Feature Outsourcing generally has a bad reputation, scarred by countless failed projects in the public and private sectors and with cost cutting, rather than improved sevice delivery, seeming to drive business decisions.
It’s big business: the global IT outsourcing market brought in $318.5bn (£232.5bn) in 2019, according to one report. So not every CIO can be wrong when they decide that bringing in an external technology provider is preferable to doing it themselves. Can they?
The failures can be high profile in nature, be it the Home Office’s digital border sevices contract with Raytheon; IBM and WPP; Capita and the Primary Care contract; Capita and the Army recruitment services; Capita and the school bug; Capita and… we’ll stop there.
Yet to some outsourcing makes sense – particularly in the SME sector, where it is far more economical to get in a third party with a bunch of bright, highly qualified engineers than it would be to employ your own.
Security – we’ve heard of it
There are various problems with outsourcing, though, the first of which is the security of the outsourced suppliers themselves. Let’s look back to the day when X.25 networks were still a thing, and a leading travel software provider used it as a means of providing remote support to customers (travel companies) that ran its software.
Guess what? A number of its customers had their networks penetrated and lost money because the supplier’s security, and that of the X.25 network and related kit, wasn’t up to scratch – so bad actors were able to access the booking systems and associated payment engines of some of the customers. This writer was consulting for one of the affected companies at the time and the loss stung.
Even the big names, whom you’d think would know better, have the occasional hole in their security armour. Like the big US telco’s call centre operator that forgot to walk me through the authentication process because they were so busy telling me how cool my English accent was.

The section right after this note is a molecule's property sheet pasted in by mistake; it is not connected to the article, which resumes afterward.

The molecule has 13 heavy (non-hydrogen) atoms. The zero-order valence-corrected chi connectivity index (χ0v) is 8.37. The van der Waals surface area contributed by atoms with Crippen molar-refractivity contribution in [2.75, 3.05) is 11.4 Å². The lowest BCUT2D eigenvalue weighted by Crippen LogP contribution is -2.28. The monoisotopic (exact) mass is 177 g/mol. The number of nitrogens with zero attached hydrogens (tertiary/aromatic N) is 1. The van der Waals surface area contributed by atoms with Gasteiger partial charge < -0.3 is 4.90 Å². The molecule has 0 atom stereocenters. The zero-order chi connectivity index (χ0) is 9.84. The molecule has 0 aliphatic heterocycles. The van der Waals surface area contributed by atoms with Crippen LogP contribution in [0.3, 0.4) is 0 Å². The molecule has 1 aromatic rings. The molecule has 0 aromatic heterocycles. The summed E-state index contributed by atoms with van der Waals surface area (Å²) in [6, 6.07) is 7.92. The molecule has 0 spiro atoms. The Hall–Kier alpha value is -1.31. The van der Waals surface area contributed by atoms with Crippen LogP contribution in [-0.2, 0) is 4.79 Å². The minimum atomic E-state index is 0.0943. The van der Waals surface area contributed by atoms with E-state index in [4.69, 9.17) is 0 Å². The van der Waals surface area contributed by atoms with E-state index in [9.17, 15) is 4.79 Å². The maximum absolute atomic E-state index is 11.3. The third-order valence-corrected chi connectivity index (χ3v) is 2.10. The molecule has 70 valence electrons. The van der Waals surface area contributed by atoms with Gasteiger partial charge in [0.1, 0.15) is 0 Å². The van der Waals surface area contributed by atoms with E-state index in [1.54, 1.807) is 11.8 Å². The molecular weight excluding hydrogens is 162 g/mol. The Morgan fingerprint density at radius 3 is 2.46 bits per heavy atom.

And coming right up to date, the Kaseya ransomware and SolarWinds attacks exploited vulnerabilities in a supplier in order to infect its clients. Not strictly outsourcing in the latter case, but a variation on a theme.
One might think that the supplier’s own security is the most important problem, but that’s not the case: far more concerning is the concept of where the buck stops, because it’s never with the supplier and always with the client.
Take the example of a law firm that was setting up an office in a new location and decided, perfectly sensibly, to start up in a managed office suite. A security researcher phoned them one day and asked them: do you know your printer is on the internet, and do you know the admin password is set to the factory default? The researcher had been gazing around for interesting things using the Shodan.io device security search engine, and among the boring stuff had noticed something that looked like a printer. So, he pointed his web browser at it, Googled the default password for that make and model, checked out the printer’s address book and realised whose printer it was.
In this case the outcome was a happy one, but it should be obvious that a printer that’s visible from the internet is a simple path into a company’s internal network. And had the result been, say, the theft of masses of personal data from the law firm’s files, the company shamed by the press wouldn’t have been the service provider. Customers can write penalty clauses into outsource agreements, but we’d be hard pressed to find one contract that transfers the reputational impact – it’s simply not possible.
So, then, accountability is a worse problem than the supplier’s own security. But the next problem is even worse than both of the above: ownership.
Contract should be water-tight – but remember that can sometimes work against you
The service provider is contractually obliged to provide the services stated in the contract, to the level agreed therein. And that’s it. If you’re smugly thinking: “Oh, my provider does more than that”, this may be true some of the time: A half-decent service provider that comes across a new vulnerability – perhaps even one that affects its own systems – will, as a courtesy, mention it to the customer. But that doesn’t mean it is delivering a robust Threat Intelligence (TI) service, just that the provider’s mentioning a potential vulnerability once in a while.
A typical contract with the service provider will probably include the requirement to ensure that security patches are installed within a strict time limit after release. But here’s to betting it doesn’t include checking to see whether any of the vulnerabilities that those patches fix have been exploited in the meantime. Although some security patches fix vulnerabilities completely and permanently, others will slam the door shut but not notice the bad guys are already inside; unless your service provider takes the time to look, the installation of the patch may have been largely pointless.